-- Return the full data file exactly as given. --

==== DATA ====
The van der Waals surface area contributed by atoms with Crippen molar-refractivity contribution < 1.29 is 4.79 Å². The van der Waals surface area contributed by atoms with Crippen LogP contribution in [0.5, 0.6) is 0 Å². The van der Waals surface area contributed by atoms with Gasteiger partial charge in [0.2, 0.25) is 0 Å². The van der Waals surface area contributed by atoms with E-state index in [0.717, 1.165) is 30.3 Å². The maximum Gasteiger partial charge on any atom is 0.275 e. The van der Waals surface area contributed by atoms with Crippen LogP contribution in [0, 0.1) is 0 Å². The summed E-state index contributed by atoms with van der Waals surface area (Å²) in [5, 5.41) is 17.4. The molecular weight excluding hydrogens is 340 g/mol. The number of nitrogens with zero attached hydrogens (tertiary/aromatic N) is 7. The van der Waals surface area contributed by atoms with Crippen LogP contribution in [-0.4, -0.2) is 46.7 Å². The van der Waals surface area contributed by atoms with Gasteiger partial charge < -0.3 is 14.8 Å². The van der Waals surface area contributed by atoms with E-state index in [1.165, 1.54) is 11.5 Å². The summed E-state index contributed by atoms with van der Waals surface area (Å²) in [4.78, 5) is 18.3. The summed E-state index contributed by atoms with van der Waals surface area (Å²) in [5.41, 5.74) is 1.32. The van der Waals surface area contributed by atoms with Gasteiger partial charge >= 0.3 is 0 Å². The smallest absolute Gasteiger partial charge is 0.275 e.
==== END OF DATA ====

The van der Waals surface area contributed by atoms with Crippen molar-refractivity contribution < 1.29 is 4.79 Å². The van der Waals surface area contributed by atoms with Crippen LogP contribution in [0.5, 0.6) is 0 Å². The van der Waals surface area contributed by atoms with Gasteiger partial charge in [0.2, 0.25) is 0 Å². The van der Waals surface area contributed by atoms with E-state index in [0.717, 1.165) is 30.3 Å². The maximum Gasteiger partial charge on any atom is 0.275 e. The van der Waals surface area contributed by atoms with Crippen LogP contribution in [0, 0.1) is 0 Å². The summed E-state index contributed by atoms with van der Waals surface area (Å²) in [5, 5.41) is 17.4. The molecular weight excluding hydrogens is 340 g/mol. The number of nitrogens with zero attached hydrogens (tertiary/aromatic N) is 7. The van der Waals surface area contributed by atoms with Crippen LogP contribution in [-0.4, -0.2) is 46.7 Å². The van der Waals surface area contributed by atoms with Gasteiger partial charge < -0.3 is 14.8 Å². The van der Waals surface area contributed by atoms with E-state index in [1.165, 1.54) is 11.5 Å². The summed E-state index contributed by atoms with van der Waals surface area (Å²) in [4.78, 5) is 18.3. The summed E-state index contributed by atoms with van der Waals surface area (Å²) in [5.41, 5.74) is 1.32. The van der Waals surface area contributed by atoms with Gasteiger partial charge >= 0.3 is 0 Å². The smallest absolute Gasteiger partial charge is 0.275 e.